The announcement of the merger between Almonty and Woulfe (CSE:WOF) took us by surprise despite the fact that we had been advocating the creation of a geographically diversified Tungsten player for some years now. The combined business will have two producing tungsten assets located in Spain and Australia and pre-construction assets in South Korea and Spain. We had also mentioned Woulfe as maybe the initiator of this process rather than the target. In any case it’s good news.
Almonty’s principal assets are the Los Santos tungsten mine, producing 1,100 tpa of WO3, and the Wolfram Camp tungsten and molybdenum mine in Queensland Australia, which produced 700 tonnes of WO3 in 2013. It is working towards the commissioning of the Valtreixal tin/tungsten mine in north western Spain with anticipated production in 2017.
The mining space has needed a tungsten champion for some time now (as do some of the other specialty metals). A series of one-mine/one-country Tungsten plays have come to grief due to their mono-focus and their failure to look beyond the mine-life of their main asset. Almonty dared to make a move on Ormonde to secure its future in Iberia and when blocked did not skulk off to sulk but rather regrouped and added an asset in Australia. Now it is adding short-term production in South Korea.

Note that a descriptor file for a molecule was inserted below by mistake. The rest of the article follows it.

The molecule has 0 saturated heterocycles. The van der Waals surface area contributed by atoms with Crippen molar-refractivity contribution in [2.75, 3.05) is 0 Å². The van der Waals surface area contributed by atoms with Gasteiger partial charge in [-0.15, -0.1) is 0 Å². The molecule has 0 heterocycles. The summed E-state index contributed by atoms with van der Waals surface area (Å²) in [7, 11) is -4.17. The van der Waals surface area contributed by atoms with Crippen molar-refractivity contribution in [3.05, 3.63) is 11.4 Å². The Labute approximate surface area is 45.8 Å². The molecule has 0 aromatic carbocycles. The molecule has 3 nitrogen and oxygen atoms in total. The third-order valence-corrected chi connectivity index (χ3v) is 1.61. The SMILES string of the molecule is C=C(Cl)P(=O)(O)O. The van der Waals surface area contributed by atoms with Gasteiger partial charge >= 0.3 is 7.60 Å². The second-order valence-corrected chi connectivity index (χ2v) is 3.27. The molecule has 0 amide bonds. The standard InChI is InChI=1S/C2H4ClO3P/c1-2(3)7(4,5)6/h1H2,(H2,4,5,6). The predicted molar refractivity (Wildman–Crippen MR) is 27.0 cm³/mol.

The Prize – the Sangdong Tungsten-Molybdenum Project
Korea, located 187km southeast of Seoul. However this is subject to a third party – the very fickle Israeli group IMC – which may purchase a 25%-ownership interest in Sangdong for US$35 million. The property is comprised of 12 Mining Rights with an aggregate area of 3,173 hectares.